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mastic

[mas-tik] /ˈmæs tɪk/
noun
1.
Also called mastic tree, lentisk. a small Mediterranean tree, Pistacia lentiscus, of the cashew family, that is the source of an aromatic resin used in making varnish and adhesives.
2.
any of several similar or related trees, as a pepper tree, Schinus molle, of western South America.
3.
the resin obtained from the mastic.
4.
any similar resin, especially one yielded by other trees of the same genus.
5.
Building Trades.
  1. any of various preparations containing bituminous materials and used as an adhesive or seal.
  2. a pasty form of cement used for filling holes in masonry or plaster.
Origin
1350-1400
1350-1400; Middle English mastyk < Latin mastichē < Greek mastíchē chewing gum, akin to mastichân to gnash the teeth
Dictionary.com Unabridged
Based on the Random House Dictionary, © Random House, Inc. 2014.
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Examples from the web for mastic
  • Evergreen strawberry trees, along with mastic and other common shrubs, resprout following fire.
  • These materials include floor tiles and adhesive pipe insulation and heating system duct insulation and mastic.
  • mastic should be closely inspected after floor tile removal to determine its condition.
  • At end of each working day, seal top edge of vapor barrier to substrate with termination mastic.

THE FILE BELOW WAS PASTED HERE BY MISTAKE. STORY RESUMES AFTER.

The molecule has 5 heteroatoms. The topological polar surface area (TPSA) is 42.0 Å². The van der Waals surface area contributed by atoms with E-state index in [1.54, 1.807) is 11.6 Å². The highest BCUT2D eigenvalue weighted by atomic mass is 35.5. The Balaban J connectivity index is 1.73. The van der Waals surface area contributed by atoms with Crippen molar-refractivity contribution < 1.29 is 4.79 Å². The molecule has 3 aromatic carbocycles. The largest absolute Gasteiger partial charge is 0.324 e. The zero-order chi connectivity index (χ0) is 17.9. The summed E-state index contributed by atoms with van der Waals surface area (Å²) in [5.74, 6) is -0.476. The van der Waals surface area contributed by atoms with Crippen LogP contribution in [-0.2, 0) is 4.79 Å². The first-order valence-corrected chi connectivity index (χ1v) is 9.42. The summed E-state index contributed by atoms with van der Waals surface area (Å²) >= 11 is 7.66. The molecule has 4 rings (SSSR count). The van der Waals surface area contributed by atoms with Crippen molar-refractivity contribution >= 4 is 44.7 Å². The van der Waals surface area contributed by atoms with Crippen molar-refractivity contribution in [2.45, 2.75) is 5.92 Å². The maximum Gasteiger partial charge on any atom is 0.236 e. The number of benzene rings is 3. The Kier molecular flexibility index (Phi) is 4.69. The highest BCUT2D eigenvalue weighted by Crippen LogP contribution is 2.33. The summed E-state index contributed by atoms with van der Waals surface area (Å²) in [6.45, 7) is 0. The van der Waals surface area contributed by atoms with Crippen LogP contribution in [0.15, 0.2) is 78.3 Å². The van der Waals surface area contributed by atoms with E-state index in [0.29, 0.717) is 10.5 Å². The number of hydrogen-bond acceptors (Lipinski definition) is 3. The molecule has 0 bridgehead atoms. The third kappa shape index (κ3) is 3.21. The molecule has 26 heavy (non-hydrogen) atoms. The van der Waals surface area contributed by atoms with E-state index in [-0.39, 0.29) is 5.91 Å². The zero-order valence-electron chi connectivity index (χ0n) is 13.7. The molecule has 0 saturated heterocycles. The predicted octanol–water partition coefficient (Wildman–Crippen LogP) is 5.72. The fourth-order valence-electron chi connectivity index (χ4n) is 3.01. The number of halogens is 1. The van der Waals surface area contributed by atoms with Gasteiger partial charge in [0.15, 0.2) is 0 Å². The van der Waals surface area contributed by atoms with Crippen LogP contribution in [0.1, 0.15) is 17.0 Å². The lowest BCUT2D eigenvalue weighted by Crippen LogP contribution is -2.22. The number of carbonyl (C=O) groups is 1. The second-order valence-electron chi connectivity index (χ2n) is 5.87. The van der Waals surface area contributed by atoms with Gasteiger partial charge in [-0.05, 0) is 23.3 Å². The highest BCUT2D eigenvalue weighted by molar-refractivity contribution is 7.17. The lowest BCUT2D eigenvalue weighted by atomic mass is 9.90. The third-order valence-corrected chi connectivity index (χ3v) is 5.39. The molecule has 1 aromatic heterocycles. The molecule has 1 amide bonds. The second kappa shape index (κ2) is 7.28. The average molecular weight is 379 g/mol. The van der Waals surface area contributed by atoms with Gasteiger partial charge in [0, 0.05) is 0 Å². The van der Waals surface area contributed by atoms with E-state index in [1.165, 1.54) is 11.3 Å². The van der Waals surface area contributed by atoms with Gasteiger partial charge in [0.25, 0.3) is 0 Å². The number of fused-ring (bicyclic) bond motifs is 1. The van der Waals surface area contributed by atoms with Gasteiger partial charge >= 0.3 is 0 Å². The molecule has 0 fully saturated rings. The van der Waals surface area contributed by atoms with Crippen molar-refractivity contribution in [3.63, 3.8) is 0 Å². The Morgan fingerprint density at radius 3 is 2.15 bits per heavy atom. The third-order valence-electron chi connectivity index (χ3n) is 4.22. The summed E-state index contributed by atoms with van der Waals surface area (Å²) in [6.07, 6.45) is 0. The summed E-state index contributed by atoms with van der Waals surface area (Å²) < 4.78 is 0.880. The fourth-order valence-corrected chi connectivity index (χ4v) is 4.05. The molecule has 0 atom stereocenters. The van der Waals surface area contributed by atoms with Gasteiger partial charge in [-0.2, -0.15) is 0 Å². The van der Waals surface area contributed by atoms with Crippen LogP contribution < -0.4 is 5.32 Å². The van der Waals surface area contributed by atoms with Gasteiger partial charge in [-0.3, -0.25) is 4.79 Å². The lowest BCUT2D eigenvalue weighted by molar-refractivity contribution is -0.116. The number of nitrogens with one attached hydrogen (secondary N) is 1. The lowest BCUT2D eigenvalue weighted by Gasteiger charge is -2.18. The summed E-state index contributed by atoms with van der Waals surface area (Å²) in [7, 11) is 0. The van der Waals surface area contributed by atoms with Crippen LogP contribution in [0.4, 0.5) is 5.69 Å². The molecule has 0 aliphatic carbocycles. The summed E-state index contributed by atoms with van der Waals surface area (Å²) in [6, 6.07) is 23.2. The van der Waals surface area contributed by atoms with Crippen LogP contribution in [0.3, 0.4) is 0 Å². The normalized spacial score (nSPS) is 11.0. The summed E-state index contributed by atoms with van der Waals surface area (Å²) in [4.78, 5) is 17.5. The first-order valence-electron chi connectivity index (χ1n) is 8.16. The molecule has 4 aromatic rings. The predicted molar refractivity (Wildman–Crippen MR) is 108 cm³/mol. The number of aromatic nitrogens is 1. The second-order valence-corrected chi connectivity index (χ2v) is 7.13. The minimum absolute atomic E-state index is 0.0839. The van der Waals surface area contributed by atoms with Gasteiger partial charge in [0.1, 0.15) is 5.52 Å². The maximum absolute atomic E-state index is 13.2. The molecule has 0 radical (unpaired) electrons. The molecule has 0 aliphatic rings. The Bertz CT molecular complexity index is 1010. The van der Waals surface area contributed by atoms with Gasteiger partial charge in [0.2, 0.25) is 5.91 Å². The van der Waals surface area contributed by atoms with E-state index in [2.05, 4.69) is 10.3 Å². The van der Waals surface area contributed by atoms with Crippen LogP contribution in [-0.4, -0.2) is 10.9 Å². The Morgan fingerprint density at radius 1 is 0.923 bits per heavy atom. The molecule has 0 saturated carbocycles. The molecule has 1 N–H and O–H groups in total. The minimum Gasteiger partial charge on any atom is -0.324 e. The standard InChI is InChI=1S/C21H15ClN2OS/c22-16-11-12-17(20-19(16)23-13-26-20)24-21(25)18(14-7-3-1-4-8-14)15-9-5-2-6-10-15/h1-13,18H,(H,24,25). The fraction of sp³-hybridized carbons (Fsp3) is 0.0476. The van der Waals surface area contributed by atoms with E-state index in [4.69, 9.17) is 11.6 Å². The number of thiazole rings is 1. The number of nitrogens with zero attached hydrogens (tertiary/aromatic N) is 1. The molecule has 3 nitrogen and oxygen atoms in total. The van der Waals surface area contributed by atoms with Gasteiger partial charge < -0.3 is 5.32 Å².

• Aluminum epoxy mastic primer is not suitable for use in contact with freshly poured concrete.
British Dictionary definitions for mastic

mastic

/ˈmæstɪk/
noun
1.
an aromatic resin obtained from the mastic tree and used as an astringent and to make varnishes and lacquers
2.
mastic tree
  1. a small Mediterranean anacardiaceous evergreen tree, Pistacia lentiscus, that yields the resin mastic
  2. any of various similar trees, such as the pepper tree
3.
any of several sticky putty-like substances used as a filler, adhesive, or seal in wood, plaster, or masonry
4.
a liquor flavoured with mastic gum
Word Origin
C14: via Old French from Late Latin mastichum, from Latin, from Greek mastikhē resin used as chewing gum; from mastikhan to grind the teeth
Collins English Dictionary - Complete & Unabridged 2012 Digital Edition
© William Collins Sons & Co. Ltd. 1979, 1986 © HarperCollins
Publishers 1998, 2000, 2003, 2005, 2006, 2007, 2009, 2012
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Word Origin and History for mastic
n.

resin obtained from certain trees, late 14c., from Old French mastic (13c.) and directly from Late Latin mastichum, from Latin mastiche, from Greek mastikhe, of uncertain origin, probably related to masasthai "to chew" (see mastication). The substance is used as a chewing gum in the East.

Online Etymology Dictionary, © 2010 Douglas Harper
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Encyclopedia Article for mastic

aromatic resin, obtained as a soft exudation from incisions in mastic trees. It is used chiefly to make pale varnishes for protecting metals and paintings. When dispersed in bodied (thickened by heating) linseed oil, mastic is known as megilp and is used as a colour vehicle. Mastic is also used as an adhesive in dental work

Learn more about mastic with a free trial on Britannica.com
Encyclopedia Britannica, 2008. Encyclopedia Britannica Online.
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